My Favorite PCs: Commodian Phentari
A lot of what goes on in a role-playing game is world-building. You, the GM, are trying to create an environment that the players will find themselves swept up by – you want them to feel like they know the place, like they understand it. This principle is essentially the same one as applies to good science fiction or fantasy or, hell, good fiction in general: people can’t get emotionally invested in a world they don’t feel comfortable in or that they cannot understand.
In fiction, the writer has more power over how this happens compared to a role-playing game – he or she can write in a style that evokes the proper feeling, they have greater control over dialogue, description, and exposition, and so on. Even if they screw it up the first time through, they get to go back and revise and adapt and improve. GMs do not have these luxuries. A GM has to make it work on the first try, he isn’t the one talking all the time, he can’t control player dialogue and, no matter how talented an improviser he is, there is realistic limits to the mood he can effectively create. That is why it is a beautiful thing when a player meets the GM halfway and begins to flesh out the world alongside him.
One such player was my friend Josh in my Battlelords campaign from about seven or eight years back. Battlelords is a kind of space opera scifi game
with ridiculous alien species all thrown together in a kind of incredibly fatal melting pot. This game had the highest character fatality rate of any I’ve ever run, and it wasn’t just me – the system demanded such things. The combination of the silliness of the aliens and the society along with the deadliness of the gameplay made a very darkly humorous game and into this environment Josh thrust the evil space-squid, Commodian Phentari.
The Phentari are a species of violent, brutal bipedal, cartilaginous cephalopods. Standing seven feet tall and breathing methane, their favorite dish is human and their favorite activities usually involve a kind of ritual dismemberment ideally after a nasty betrayal. They approach the world with an arrogant, barbaric aggression – they are going to take what they want, kill anyone who gets in the way, and have tons of fun doing it. Commodian fit right into the mold – he was deadly, smart, and cruel. That, though, isn’t what had this character make the list.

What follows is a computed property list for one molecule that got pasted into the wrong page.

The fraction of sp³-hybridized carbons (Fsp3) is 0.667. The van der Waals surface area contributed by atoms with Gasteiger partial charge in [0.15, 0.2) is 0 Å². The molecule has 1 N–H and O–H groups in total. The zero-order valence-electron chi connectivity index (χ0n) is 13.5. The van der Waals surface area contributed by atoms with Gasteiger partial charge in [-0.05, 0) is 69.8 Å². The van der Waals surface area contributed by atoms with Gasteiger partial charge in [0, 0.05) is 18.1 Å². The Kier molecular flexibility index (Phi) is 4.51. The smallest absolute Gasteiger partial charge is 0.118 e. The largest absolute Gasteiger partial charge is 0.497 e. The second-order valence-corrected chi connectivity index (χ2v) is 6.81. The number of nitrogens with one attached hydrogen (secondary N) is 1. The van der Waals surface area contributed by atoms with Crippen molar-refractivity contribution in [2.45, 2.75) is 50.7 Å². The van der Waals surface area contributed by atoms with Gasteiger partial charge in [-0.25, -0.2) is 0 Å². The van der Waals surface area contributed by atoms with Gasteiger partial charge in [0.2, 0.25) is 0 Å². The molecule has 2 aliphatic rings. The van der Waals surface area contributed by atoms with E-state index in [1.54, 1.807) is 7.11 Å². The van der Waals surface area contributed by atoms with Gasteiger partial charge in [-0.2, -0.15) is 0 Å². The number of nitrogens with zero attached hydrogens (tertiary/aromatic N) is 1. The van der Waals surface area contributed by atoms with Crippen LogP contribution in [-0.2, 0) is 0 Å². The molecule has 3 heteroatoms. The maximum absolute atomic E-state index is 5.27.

The actual background of the Phentari, you see, is a tad bit sketchy from the game material we had. I was improvising rapidly trying to fill them out into something more than just a blatant pander to the violent urges of your average adolescent teen male. I tried to make their society something that made sense, or at least on their terms. Josh, a skilled improviser himself and an experienced gamer, hopped right on board. He created new and interesting behaviors for Commodian, attributing them to ‘Phenatari culture,’ and made controversial in-game decisions sometimes for the sake of maintaining the cultural integrity of his character. If a fellow PC died (or was dying) he would eat their corpse, claim their stuff, and refuse to share (as was proper Phentari etiquette). During the party’s in-game poker nights, Commodian introduced a variant of the game called ‘Phentari Bluff’. It was five card stud, but the point of the game wasn’t to show your cards but rather to physically intimidate the other players into folding before any hands were seen. I believe a particularly heated game resulted in him shooting another player in the hand.
Commodian brought an enormous amount of dark humor to a game that, at its structural base, is an elaborate and indulgent D&D-meets-Shadowrun knockoff. He made the world seem real, detailing everything from Phentari banking (also known as ‘grave robbing’) to Phentari mating practices (don’t ask). These details led to the creation of other details about other species, and the whole thing snowballed into a vibrant and fun world in which to set a game. Much of this wouldn’t have been possible if I was doing it all myself, but with Josh’s contributions (and everyone else’s, too!) the whole thing was a lot of fun.